5 Most Memorable Moments in Australian Open History
The Tennis Grand Slam curtain-raiser, The Australian Open, never fails to deliver a plethora of mouth-watering drama and jaw-dropping tennis to start the tennis calendar off with a bang.
With the illustrious tournament likely to be shelved due to the ongoing pandemic that has enveloped the world, it seemed the perfect time to explore some unforgettable moments that the Australian competition has treated us to. Tears, tantrums, breath-taking tennis, and some inspiring sportsmanship to reminisce about.
1990 John McEnroe Loses It
It’s no secret that John McEnroe has a short fuse and the ability to let his temper run riot out on the court. The American is no stranger to being asked to leave the court, or trading expletive language with the umpire, but in the 1990 Australian Open, the hot-headed tennis star outdid himself.
McEnroe tasted the bitter taste of disqualification for misconduct on the court, something he had not experienced since 1963. McEnroe stopped to glare at a lineswoman, that was the first violation of the day. A wide forehand saw him take it out on his weapon of choice, smashing the racket to the ground earning himself another strike. The umpire’s call for code violation prompted the American to begin shouting obscenities towards him, which led to his third and final strike.
The unaware McEnroe continued to play and had not realised that the previous 4-strike rule had changed to a 3-strike rule and was forced to retire from his match. McEnroe’s on-court tantrums continued to mount and he was the first player to be disqualified from a Slam since 1963.
Jim Courier Takes a Dip
Jim Courier dismantled Stefan Edberg over the space of 4 sets to secure Australian slam silverware, but the victory was not what the tennis fans remember about that glorious day.
The combination of heat, exhaustion, and emotional drain saw the American take a dip in the Yarra River with coach Brad Stine. The pair struck a deal that if Courier secured victory they would reward themselves with a cooling dip in the local river. Despite the Victoria Health Department’s warnings of high pollution levels, the two dived in without a care in the world. Undeterred the following year, the pair embarked on this post-match tradition again.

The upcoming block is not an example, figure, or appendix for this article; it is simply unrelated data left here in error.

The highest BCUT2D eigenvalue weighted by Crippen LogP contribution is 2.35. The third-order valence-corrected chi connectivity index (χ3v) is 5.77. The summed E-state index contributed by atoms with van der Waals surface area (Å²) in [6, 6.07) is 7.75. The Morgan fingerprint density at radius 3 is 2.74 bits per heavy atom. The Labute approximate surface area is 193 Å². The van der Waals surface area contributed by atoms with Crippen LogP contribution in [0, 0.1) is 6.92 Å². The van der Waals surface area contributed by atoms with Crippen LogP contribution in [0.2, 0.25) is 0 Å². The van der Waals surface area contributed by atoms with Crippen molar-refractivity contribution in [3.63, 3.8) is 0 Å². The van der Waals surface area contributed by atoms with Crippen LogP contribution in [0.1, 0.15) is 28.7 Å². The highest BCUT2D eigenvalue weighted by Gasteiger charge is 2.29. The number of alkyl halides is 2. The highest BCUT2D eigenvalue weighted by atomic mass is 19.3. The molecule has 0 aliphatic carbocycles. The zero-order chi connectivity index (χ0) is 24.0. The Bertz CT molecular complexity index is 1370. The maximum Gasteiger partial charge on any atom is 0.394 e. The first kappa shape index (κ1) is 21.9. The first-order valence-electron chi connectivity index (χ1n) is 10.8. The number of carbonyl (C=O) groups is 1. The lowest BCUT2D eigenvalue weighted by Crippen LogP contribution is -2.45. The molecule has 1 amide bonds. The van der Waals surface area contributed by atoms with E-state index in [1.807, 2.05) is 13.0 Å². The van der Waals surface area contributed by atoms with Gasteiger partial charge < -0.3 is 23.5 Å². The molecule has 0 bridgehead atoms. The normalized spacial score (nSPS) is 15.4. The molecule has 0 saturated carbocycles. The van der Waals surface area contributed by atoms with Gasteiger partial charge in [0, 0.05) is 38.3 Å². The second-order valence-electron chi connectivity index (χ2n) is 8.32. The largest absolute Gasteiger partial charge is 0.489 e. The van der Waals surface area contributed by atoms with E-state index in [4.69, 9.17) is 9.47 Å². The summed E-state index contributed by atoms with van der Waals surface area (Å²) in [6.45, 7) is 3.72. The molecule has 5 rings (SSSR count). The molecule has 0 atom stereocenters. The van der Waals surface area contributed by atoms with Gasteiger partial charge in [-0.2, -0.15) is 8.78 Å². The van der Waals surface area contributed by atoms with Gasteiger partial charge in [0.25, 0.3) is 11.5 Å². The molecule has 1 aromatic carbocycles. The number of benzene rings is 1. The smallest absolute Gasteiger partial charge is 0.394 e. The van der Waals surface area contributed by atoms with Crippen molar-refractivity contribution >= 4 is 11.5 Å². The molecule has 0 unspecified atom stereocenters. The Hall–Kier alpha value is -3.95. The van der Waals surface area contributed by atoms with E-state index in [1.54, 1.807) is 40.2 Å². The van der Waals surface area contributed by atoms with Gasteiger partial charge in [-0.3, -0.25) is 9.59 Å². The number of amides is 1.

Rodger Federer is arguably the greatest player to ever walk the length of a tennis court. The Swiss maestro plays his game with the grace of a gazelle and plays some truly tantalising tennis. Federer experienced a different brand of tennis in 2009, as the Swiss champion was beaten in a gruelling 5-set thriller against a defiant Rafa Nadal.
The tennis was mind-blowing but it was the post-match emotions displayed by the normally calm and collected Federer which made this one final to remember in Melbourne. Minutes after losing the epic final, Federer took to the microphone and muttered “God, it’s killing me,” before shedding some tears in an emotional display. Shortly after the Swiss exhibited his emotional vulnerability, Nadal embraced a hug with his tennis rival which highlighted one of the most memorable Australian Opens to date.
Serena Williams Defeats Venus Williams
The Williams sisters seemed to meet at every corner on the tennis circuit throughout the early years, and 2003 was no different as they faced each other in the 2003 Australian Open final. Serena triumphed over her older sister to become the fifth woman in history to hold all major titles simultaneously.
The siblings engaged in their vocal, hard-hitting exchanges, with Venus able to match her sister throughout the tight Open final. Venus served the first set at 5-4, but Serena rallied to force a tiebreaker, which invigorated her to win 7-4. Venus claimed the second set and displayed her resilience in the third by fighting off five breakpoints. Serena ultimately triumphed, winning the final two games 7-6, 3-6, 6-4. The two sisters exhibited why they exercised women’s tennis supremacy over the circuit in a mouth-watering sibling final.
Andre Agassi Battles Pete Sampras
The 2000 Australian Open semi-finals represented the 30th meeting between Pete Sampras and Andre Agassi, but this was the only time the two tennis titans went to all five sets. Sampras, who at the time, was considered the best server the game had ever seen, and Agassi, who had one of the best service return games was always a great match up.
Sampras presented to the tennis public why he had been heralded as the best server in the game, firing 37 aces past Agassi but still ended up on the losing side. Sampras was gifted the chance to close out the match in the fourth set tiebreaker but Agassi’s high-octane tennis proved why he was at the apex of his career, producing two service winners to get to set point
Ultimately, the matched turned on a sequence in the fifth set. It seemed Agassi’s serves and shot-placement were immaculate and the number-one seed could not miss. Sampras missed a handful of volleys that he should have put away with ease for someone of his calibre. Defeated, the number three seed could only muster a single game as Agassi took the match 4-6, 6-3, 6-7 (0), 7-6 (5) 6-1 in just under three hours.
Agassi was a common favourite and had the support of the crowd throughout, but Sampras had an alluring tennis awe that won partisan home support at most slams. This Australian Open semi-final will go down in the history books between arguably the best server the game’s ever seen against the greatest returner of all time